One paper in the literature provides some partial data on this subject .
The paper analyzed 9 web applications using two methods: (1) black-box penetration testing, and (2) manual code review by an expert. It compared how many vulnerabilities were found by each.
In total, the analysis found a total of 91 vulnerabilities. 39 of
them (43%) were found by black-box penetration testing. 71 of them
(78%) were found by manual code review. There's no way to know how many more
vulnerabilities might be present that neither technique discovered.
Therefore, one possible conclusion is that black-box penetration testing finds less than half of all vulnerabilities present in a web application, on average.
Another conclusion is that the combination of both methods seems to be better than either one alone; they each detect some vulnerabilities that are missed by the other. In the paper mentioned above, neither method alone was enough to detect all vulnerabilities:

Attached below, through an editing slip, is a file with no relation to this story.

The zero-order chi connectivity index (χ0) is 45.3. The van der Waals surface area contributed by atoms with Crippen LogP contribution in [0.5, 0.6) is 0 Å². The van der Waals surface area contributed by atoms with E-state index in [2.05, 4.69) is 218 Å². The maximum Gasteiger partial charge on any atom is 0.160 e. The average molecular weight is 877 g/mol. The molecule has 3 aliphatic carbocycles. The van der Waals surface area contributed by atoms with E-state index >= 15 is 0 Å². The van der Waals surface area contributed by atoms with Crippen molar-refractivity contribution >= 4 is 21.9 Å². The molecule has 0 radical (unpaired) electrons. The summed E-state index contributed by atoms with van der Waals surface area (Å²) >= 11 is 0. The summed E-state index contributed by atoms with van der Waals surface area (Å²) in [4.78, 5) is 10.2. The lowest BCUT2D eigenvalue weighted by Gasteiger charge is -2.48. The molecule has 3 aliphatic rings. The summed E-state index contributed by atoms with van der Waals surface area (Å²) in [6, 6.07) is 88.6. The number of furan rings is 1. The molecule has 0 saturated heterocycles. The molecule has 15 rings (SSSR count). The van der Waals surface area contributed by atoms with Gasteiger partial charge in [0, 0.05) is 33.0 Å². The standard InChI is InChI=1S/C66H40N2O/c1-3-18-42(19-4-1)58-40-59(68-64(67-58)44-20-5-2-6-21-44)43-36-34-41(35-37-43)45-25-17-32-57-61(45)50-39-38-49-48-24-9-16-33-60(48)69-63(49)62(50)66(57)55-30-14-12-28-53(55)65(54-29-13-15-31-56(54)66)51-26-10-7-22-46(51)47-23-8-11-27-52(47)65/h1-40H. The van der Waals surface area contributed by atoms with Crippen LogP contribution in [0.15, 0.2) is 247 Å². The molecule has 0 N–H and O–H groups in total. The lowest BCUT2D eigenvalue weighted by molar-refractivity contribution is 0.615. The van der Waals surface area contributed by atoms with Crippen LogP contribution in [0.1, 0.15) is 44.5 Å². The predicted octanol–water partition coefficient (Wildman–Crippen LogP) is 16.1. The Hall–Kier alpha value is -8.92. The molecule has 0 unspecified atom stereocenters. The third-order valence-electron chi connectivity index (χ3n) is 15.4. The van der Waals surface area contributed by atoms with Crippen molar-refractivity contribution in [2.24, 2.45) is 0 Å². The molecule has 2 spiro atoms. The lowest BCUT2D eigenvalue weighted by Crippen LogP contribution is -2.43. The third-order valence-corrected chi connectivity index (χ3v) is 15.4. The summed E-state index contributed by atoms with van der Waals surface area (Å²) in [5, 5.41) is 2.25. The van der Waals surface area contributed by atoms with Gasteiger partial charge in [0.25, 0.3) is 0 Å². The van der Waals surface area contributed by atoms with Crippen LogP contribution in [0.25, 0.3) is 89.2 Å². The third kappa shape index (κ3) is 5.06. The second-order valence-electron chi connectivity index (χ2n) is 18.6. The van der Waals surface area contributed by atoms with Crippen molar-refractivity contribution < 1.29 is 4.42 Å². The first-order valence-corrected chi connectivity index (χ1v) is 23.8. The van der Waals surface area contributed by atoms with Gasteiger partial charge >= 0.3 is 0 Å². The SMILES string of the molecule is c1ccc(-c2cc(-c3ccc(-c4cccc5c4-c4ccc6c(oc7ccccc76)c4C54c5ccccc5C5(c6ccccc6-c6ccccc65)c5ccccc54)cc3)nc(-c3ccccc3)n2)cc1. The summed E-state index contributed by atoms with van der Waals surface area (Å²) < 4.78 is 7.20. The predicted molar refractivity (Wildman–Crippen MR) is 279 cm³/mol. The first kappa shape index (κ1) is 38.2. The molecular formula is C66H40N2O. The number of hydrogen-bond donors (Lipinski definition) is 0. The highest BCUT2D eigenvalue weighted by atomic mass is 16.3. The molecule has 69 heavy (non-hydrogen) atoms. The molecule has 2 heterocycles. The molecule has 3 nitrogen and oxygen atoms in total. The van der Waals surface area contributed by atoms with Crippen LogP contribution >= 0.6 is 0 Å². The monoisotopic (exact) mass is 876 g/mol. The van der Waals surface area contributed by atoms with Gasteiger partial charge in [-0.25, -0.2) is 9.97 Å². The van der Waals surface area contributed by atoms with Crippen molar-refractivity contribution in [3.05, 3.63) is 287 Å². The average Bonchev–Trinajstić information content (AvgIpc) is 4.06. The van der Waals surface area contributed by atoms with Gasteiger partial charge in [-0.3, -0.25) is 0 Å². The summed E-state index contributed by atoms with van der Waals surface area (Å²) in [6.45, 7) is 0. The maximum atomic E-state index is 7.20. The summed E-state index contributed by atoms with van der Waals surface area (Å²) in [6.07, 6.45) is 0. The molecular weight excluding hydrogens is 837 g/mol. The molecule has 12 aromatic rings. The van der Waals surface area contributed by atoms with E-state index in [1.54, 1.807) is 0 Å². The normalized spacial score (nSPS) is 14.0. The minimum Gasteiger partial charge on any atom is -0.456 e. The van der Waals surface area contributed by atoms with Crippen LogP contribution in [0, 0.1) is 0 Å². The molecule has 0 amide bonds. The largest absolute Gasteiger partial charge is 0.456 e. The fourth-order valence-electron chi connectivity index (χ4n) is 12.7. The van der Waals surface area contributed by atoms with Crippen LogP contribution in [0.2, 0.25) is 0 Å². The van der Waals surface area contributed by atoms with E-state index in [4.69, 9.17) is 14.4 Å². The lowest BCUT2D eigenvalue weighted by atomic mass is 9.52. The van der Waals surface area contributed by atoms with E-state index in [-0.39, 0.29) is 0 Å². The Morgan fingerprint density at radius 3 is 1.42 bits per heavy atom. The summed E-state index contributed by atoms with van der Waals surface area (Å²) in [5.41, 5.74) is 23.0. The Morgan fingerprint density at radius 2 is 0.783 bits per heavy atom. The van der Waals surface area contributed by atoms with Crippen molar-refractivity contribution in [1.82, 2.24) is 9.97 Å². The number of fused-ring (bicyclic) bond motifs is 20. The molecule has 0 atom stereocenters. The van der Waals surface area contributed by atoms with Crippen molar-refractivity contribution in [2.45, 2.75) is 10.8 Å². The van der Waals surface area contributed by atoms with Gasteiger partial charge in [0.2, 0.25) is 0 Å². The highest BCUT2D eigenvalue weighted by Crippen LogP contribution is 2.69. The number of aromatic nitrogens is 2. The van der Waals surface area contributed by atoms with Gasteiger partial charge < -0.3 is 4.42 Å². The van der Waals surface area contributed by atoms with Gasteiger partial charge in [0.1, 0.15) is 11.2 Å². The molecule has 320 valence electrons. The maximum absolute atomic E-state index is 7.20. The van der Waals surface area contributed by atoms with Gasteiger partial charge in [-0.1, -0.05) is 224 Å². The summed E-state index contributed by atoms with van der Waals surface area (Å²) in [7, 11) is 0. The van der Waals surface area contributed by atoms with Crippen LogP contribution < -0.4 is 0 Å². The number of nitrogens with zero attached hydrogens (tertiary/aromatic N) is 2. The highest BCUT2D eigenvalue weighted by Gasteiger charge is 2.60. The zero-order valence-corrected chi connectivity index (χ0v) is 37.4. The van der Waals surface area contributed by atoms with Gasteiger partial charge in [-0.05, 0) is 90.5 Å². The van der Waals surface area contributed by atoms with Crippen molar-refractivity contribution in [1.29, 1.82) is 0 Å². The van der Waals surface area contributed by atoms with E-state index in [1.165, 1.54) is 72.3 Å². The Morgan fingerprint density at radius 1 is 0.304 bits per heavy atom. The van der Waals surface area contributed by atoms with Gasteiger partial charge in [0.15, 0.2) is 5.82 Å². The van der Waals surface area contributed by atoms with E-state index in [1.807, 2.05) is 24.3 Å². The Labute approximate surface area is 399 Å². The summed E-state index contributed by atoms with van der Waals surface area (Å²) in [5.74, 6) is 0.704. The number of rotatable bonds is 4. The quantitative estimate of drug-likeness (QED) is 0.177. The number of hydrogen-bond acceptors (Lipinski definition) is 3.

manual review found 52 vulnerabilities (57%) that were not detected by
black-box pentesting, and black-box pentesting found 20 vulnerabilities
(22%) that were not detected by manual code review.
However, this paper has a number of limitations. It looks at only 9 web applications. It is hard to know whether these are representative of all web applications in the wild. Manual code review was performed by only one reviewer. Black-box pentesting was performed by only one tester, and using only one tool. It is not clear whether the effectiveness of these methods might vary from person to person, or from pentesting tool to another. Therefore, this data is only a first glimpse, and can't be treated as the final answer.
 Matthew Finifter, David Wagner.
Exploring the Relationship Between Web Application Development Tools and Security. WebApps 2011.